¶4 Wife also sought re-opening and modification of the decree based on A.R.S. § 25-327(A). Wife asserted she recently learned that once she became eligible to receive federal Social Security benefits, those benefits would be reduced by "an amount equal to [two-thirds] of her Ohio State Teacher's Retirement System" payments. Wife alleged the parties had entered into their Rule 80(d) agreement "based on the mutual understanding and belief that Wife would receive an amount equal to one-half of Husband's Social Security benefits that accrued during the marriage." Wife therefore asserted that because the parties were mutually mistaken about a material fact, the agreement could be reopened and modified. Thus, Wife alleged that "fairness and equity require that the Decree be re-opened and that it and the [QDRO] be modified to provide Wife with an additional $840.37 [per month] beginning when Wife reaches the age of 66 and continuing for life thereafter."

¶5 Husband moved to dismiss Wife's petition, arguing that all of Wife's claims were barred by statutes of limitation, waiver, or the doctrine of laches. With respect to Wife's claim for spousal maintenance, Husband pointed to A.R.S. § 25-553(A), which provides that any claim for arrearages must be brought within three years after the date the spousal maintenance order terminates. According to Husband, the terms of the divorce decree and Rule 80(d) agreement made it clear that his spousal maintenance obligations ended, at the latest, in 2002 and Wife's claims related to such payments were therefore untimely. With regard to Wife's claimed medical expenses, Husband cited Section 9A of the Arizona Child Support Guidelines, which provides that "[e]xcept for good cause shown, any request for payment or reimbursement of uninsured medical, dental and/or vision costs must be provided to the other parent within 180 days after the date the services occur." According to Husband, all of the claims for medical expenses that Wife brought related to actions that occurred "anywhere between four (4) and thirteen (13) years ago" and were untimely.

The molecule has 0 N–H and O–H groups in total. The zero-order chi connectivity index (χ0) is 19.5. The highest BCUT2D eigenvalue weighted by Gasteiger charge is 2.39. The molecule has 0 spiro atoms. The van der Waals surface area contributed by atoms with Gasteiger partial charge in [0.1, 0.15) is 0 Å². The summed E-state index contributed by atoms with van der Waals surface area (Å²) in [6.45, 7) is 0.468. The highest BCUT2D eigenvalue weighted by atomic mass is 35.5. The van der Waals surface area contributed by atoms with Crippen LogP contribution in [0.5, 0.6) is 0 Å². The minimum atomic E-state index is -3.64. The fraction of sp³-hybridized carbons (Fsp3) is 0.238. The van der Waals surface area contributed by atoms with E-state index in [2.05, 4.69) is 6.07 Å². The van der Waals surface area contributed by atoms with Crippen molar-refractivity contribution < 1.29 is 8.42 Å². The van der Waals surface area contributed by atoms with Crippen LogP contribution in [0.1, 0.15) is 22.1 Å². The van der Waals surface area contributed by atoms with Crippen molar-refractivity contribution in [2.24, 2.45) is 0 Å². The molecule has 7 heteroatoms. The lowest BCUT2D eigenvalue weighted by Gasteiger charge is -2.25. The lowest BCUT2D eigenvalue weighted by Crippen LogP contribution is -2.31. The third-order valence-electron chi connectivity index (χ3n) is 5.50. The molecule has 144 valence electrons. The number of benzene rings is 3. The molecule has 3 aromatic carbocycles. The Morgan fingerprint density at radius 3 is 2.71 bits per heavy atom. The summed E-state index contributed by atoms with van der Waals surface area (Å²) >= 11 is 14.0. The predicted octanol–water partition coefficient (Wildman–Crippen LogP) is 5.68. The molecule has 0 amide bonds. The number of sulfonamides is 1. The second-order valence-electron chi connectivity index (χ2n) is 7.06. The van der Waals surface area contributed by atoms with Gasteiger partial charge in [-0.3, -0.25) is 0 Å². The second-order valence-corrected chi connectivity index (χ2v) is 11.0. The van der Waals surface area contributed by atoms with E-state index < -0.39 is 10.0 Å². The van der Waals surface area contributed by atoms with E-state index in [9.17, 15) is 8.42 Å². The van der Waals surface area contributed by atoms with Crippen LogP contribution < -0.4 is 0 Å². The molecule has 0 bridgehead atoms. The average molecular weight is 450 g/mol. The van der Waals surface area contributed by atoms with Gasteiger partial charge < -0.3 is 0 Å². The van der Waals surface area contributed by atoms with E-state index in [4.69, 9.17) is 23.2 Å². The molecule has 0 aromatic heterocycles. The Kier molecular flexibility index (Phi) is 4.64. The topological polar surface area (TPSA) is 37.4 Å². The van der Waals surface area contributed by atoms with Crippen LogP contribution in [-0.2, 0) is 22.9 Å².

¶6 The family court partially granted Husband's motion, dismissing Wife's claims with respect to unpaid spousal maintenance and the children's education expenses. Following an evidentiary hearing on Wife's remaining claims, the court found that because Wife's Social Security claim was based on mutual mistake, Rule 85(C)(1)(a) of the Arizona Rules of Family Law Procedure ("ARFLP") barred her claim as untimely because it was filed "more than six (6) months after the judgment or order was entered." As to Wife's claim for consequential damages arising from her alleged inability to refinance her home, the court found that it was without authority under the Arizona Constitution to award such damages without giving Husband the benefit of a jury trial, and alternatively, Wife's claims were barred by statutes of limitation. With regard to the allegedly unpaid medical expenses, the court found the evidence Wife presented during the hearing provided no basis for relief. The court further determined that Wife's claims for medical expenses were barred by the doctrine of laches and by the Arizona Child Support Guidelines. Finally, with respect to certain Marriott Rewards points Wife was seeking, the court found that subsequent to the divorce, Husband transferred to Wife 100, 000 points along with $1500 in cash to satisfy the terms of the Rule 80(d) agreement. The court also denied both parties' requests for attorneys' fees.

¶7 Wife's subsequent motion to amend and/or for new trial was denied by the family court, which determined an award of attorneys' fees to Husband was appropriate because Wife reasserted arguments the court had already rejected. Wife timely appealed and we ...